Statins, a drug class administered to patients as an attempt to foil cardiovascular events, was not linked to an increased risk of cancer, according to the results of a retrospective analysis of more than 45,000 patients. The study, published in the July 26 issue of the Journal of the American College of Cardiology, may provide answers to the ongoing debate as to whether or not statins are linked to cancer.
“Statins (or 3-hydroxy-3-methylglutaryl coenzyme A reductase inhibitors) are among the most prescribed drugs in the U.S. for the management of dyslipidemia, atherosclerosis, and cardiovascular event risk reduction,” Claudio Marelli, MD, of S 2 Statistical Solutions in Cincinnati, and colleagues wrote. After the JUPITER study was published, debate has surrounded whether or not statin indications should be expanded for lower risk individuals. However, there is an unsettled debate surrounding whether statins could be associated with cancer.
To study the possible link between cancer and statin use, Marelli and colleagues conducted a retrospective cohort analysis using more than 11 million patient records from January 1990 through February 2009 from GE Healthcare's Centricity EMR database. The researchers used propensity matching to find pairs of patients receiving and not receiving statin therapy; 45,857 patients were included in the study.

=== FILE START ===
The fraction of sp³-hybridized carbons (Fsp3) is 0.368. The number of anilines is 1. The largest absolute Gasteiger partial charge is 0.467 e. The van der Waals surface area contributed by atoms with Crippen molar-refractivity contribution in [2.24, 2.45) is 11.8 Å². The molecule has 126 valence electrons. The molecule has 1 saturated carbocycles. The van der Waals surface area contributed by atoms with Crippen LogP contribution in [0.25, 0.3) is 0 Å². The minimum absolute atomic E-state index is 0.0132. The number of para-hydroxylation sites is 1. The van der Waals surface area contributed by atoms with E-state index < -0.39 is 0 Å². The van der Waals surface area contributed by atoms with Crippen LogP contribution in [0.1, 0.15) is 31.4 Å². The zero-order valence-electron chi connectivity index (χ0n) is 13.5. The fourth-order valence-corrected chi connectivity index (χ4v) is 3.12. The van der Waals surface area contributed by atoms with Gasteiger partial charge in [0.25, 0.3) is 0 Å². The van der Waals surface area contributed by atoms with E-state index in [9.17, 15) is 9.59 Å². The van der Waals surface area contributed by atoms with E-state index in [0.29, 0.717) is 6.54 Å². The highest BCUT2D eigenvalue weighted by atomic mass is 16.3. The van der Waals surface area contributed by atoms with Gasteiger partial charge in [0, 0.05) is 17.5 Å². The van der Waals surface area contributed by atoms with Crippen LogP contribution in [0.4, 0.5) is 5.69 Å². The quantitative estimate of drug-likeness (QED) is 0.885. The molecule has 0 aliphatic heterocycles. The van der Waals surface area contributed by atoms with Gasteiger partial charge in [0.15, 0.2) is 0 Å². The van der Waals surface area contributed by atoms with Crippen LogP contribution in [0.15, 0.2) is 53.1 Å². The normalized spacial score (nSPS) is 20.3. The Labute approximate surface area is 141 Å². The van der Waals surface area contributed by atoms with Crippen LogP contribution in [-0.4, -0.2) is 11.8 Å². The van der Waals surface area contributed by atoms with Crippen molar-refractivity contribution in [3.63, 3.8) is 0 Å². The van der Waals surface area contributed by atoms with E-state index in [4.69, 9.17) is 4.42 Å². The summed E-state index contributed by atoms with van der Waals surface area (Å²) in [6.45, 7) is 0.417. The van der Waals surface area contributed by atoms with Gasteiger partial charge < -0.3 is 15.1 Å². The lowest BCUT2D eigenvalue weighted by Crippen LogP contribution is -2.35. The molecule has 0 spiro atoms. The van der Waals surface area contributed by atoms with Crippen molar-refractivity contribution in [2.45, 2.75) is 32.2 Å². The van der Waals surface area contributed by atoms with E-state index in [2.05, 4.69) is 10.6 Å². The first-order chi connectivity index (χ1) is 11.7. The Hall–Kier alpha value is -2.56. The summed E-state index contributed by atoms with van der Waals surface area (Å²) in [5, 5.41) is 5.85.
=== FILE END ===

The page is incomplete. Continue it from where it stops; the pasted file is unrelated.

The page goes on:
The diagnosis of any type of cancer recorded in the EMR before medication was used as the study’s primary endpoint. The patients included in the study had an average time in the database of approximately eight years. The average follow-up interval after time zero for patients administered a statin were 4.7 years and 4.6 years for matched patients not taking statins.
The researchers reported that the incidence of cancer in patients administered statin therapy decreased to 11.37 percent compared with 11.11 percent in matched patients not taking statins. A Cox regression analysis showed a nonsignificant hazard ratio of 1.04 and Kaplan-Meier curves for the diagnosis of any cancer up to 10 years showed no difference for patients taking a statin and those not taking statins.
Marelli and colleagues reported that the study revealed “no statistically significant association of statins with cancer.” They wrote that the results are consistent “with the fact that a plausible biological mechanism to implicate statins as causative agents in cancer has never been demonstrated.
“In fact, numerous preclinical studies have supported the potential anticancer activity of these compounds, providing evidence of their antiproliferative, proapoptotic, anti-invasive, and radiosensitizing properties,” the authors wrote. Additionally, the authors noted that if statins were associated to cancer, they would have seen an increase in at least one type of cancer.
The authors cautioned that a potential limitation of the study could be due to the fact that propensity scoring methods may not completely eliminate bias that’s due to unmeasured or hidden covariates.
“This EMR database analysis of more than 91,000 U.S. adults with complete clinical datasets who were propensity matched with an average of 4.6 years of follow-up, demonstrated no statistically significant increased risk of cancer associated with statins,” the authors concluded.